Jeswani, Sunil MD; Nuño, Miriam PhD; Folkerts, Vanessa BA; Mukherjee, Debraj MD, MPH; Black, Keith L. MD; Patil, Chirag G. MD, MS
Patients with glioblastoma multiforme (GBM) have poor survival outcomes, generally totaling approximately 15 months median overall survival time despite maximal therapy.1 The rare GBM tumors that are found in the cerebellum are generally perceived to be associated with more dismal prognoses than their supratentorial GBM counterparts.2 To avoid undertreatment of cerebellar GBM patients and to ensure that appropriately aggressive therapeutic interventions are performed, it is important to identify the prognostic significance of cerebellar tumor location.
Although patient age, neurological performance, and resection status have been established as GBM prognostic factors in the literature, the influence of tumor location in the cerebellum has been obscured by conflicting reports.3,4 The past 3 decades have yielded only a few, very small-scale studies of cerebellar GBM with often disparate results on the comparative survival time of cerebellar GBM (cGBM) and supratentorial GBM (sGBM) patients. Several larger scale studies in the past decade sought to elucidate the impact of various prognostic factors on overall survival time in GBM.5-7 Unfortunately, their subgroup analysis of cGBM has been limited with small cohorts ranging from 21 to 45 patients.
Our Surveillance, Epidemiology, and End Results (SEER) registry–based study constitutes the largest study of cGBM to date. By matching 132 cGBM patients with sGBM patients with equivalent demographic and clinical characteristics, we aimed to evaluate the prognostic influence of cerebellar tumor location on overall survival time. Additionally, we analyzed the significance of GBM prognostic factors recognized in the literature and assessed their influence on survival time of cGBM.
PATIENTS AND METHODS
To address issues of confounders in the design stage of this study, control patients (sGBM) were matched to cases (cGBM) by age, extent of resection, and radiation therapy. Pair matching was based on propensity scores and conducted using a nearest available pair-matching algorithm. A logistic regression model calculated the predicted probability that a patient in the sGBM cohort belonged to the cGBM group while adjusting for potentially confounding covariates. Once propensity scores were assigned to all patients, cGBM patients were ordered and sequentially matched to the nearest unmatched sGBM patient. If more than 1 unmatched sGBM patient was matched to a cGBM patient, then the sGBM patient was selected at random. Univariate analysis was used to confirm matching across the multiple variables between the cGBM and sGBM matched cohorts.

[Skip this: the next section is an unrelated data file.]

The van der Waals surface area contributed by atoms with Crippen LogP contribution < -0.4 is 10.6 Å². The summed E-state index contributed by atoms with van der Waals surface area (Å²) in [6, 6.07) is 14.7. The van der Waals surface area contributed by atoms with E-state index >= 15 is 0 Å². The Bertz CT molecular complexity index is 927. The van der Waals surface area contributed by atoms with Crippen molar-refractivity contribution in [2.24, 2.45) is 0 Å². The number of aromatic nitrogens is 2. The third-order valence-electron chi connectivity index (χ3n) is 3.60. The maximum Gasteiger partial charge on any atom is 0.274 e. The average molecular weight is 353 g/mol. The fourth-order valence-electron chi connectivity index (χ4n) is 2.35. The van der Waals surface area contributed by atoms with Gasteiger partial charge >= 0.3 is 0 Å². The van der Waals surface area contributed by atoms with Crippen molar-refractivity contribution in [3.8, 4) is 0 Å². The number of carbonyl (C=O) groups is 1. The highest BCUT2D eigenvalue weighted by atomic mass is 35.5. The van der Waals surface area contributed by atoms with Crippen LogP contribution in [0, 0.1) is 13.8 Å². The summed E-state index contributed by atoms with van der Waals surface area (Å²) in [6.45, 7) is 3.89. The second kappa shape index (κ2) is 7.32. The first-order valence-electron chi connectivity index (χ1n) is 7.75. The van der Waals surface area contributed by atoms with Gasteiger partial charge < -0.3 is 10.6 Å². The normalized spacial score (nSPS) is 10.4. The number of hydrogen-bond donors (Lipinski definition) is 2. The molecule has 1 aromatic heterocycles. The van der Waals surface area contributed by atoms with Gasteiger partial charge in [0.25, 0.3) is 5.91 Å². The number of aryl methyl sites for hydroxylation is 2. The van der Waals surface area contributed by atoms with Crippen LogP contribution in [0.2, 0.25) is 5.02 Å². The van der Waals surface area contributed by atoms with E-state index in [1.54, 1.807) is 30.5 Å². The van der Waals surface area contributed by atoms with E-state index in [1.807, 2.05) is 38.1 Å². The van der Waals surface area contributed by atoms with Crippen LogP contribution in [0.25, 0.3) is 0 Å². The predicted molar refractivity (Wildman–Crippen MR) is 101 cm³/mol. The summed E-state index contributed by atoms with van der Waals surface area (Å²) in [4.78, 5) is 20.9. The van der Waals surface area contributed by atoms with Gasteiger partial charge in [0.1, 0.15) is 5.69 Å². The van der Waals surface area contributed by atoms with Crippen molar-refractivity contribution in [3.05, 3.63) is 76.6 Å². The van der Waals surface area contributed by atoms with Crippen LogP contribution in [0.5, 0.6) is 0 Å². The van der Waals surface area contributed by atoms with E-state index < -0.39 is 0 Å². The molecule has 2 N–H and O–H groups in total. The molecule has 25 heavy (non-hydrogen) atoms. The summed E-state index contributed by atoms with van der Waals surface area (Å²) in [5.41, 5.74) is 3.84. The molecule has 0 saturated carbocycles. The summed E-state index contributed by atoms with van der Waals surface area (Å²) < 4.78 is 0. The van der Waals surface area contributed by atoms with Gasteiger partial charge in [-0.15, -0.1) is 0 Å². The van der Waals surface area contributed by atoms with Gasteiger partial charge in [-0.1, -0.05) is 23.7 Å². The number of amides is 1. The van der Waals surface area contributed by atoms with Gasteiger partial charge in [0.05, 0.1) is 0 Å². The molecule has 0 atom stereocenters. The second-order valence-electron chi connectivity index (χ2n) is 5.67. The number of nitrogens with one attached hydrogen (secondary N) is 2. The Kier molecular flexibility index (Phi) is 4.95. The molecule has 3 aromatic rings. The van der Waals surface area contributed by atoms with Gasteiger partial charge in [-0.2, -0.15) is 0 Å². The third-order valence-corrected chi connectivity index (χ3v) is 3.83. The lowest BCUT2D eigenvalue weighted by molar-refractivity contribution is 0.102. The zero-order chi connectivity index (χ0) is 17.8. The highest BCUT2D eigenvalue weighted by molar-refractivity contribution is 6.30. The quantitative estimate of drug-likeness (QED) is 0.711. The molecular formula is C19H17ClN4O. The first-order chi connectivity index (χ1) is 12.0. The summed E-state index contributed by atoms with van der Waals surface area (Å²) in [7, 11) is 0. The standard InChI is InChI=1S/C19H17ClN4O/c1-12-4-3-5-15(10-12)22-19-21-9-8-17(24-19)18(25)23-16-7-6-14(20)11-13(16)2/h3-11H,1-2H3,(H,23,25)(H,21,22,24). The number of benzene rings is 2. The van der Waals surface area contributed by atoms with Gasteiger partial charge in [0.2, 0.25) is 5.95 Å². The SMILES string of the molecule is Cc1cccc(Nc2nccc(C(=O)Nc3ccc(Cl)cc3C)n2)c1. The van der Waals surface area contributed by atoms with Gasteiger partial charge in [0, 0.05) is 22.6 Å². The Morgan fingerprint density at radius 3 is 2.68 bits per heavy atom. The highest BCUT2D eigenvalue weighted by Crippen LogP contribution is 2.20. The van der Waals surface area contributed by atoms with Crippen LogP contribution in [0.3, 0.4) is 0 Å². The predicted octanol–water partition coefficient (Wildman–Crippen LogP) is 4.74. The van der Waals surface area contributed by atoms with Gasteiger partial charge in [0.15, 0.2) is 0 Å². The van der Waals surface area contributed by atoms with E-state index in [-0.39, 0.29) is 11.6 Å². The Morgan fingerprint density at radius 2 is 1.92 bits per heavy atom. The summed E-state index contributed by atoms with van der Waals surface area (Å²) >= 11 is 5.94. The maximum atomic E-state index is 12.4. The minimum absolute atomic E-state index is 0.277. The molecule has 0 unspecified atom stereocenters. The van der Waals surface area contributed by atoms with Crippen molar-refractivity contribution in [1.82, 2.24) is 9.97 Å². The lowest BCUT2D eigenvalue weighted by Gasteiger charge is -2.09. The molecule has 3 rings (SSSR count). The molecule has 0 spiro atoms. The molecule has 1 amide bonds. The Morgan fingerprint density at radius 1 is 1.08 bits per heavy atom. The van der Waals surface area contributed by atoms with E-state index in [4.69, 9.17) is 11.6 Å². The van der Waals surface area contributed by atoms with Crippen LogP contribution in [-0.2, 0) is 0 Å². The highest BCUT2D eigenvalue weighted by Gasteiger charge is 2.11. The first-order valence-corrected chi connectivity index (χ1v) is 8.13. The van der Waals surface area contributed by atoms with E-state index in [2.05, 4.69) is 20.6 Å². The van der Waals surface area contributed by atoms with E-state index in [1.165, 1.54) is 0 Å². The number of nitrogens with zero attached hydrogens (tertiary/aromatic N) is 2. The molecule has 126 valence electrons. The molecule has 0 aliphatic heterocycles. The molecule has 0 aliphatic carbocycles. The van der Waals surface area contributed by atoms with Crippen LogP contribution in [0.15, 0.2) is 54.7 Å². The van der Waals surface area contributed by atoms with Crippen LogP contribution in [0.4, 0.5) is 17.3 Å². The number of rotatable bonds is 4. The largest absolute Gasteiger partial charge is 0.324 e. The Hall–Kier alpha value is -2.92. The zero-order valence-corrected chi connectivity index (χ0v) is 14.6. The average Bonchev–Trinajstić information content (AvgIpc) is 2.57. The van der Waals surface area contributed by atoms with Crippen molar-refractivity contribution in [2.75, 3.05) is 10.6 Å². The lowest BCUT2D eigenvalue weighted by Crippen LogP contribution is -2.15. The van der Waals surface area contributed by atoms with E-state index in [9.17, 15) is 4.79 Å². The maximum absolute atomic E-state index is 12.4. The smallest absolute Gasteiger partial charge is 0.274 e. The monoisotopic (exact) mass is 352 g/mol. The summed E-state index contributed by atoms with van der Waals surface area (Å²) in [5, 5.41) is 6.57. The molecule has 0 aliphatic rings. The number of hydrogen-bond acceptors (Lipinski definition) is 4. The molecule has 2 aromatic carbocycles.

Patients were extracted retrospectively from the SEER registry data set. The SEER database is a population-based registry that tracks information about cancer from certain geographically defined areas in the United States. The database includes patient demographics, the dates and other characteristics of primary and subsequent cancer diagnoses, and follow-up on vital status. During the period from which our patients were identified, 9 cancer registries encompassing approximately 14% of the US population were covered by the SEER registry.8
Participants and Study Size
We identified patients diagnosed with GBM listed as the primary disease site. Patients were identified according to International Classification of Disease for Oncology, Third Edition histology code (ICD-O3: 9440) and site codes C716 (cerebellum) vs C710-C714 and C717-C719 (supratentorial) from 1973 to 2008. We excluded patient younger than 18 years of age and autopsy cases (ie, survival time 0 months). A total of 20 980 GBM patients met the inclusion criteria; of these, 132 and 20 848 had a diagnosis of cerebellar and supratentorial tumors, respectively.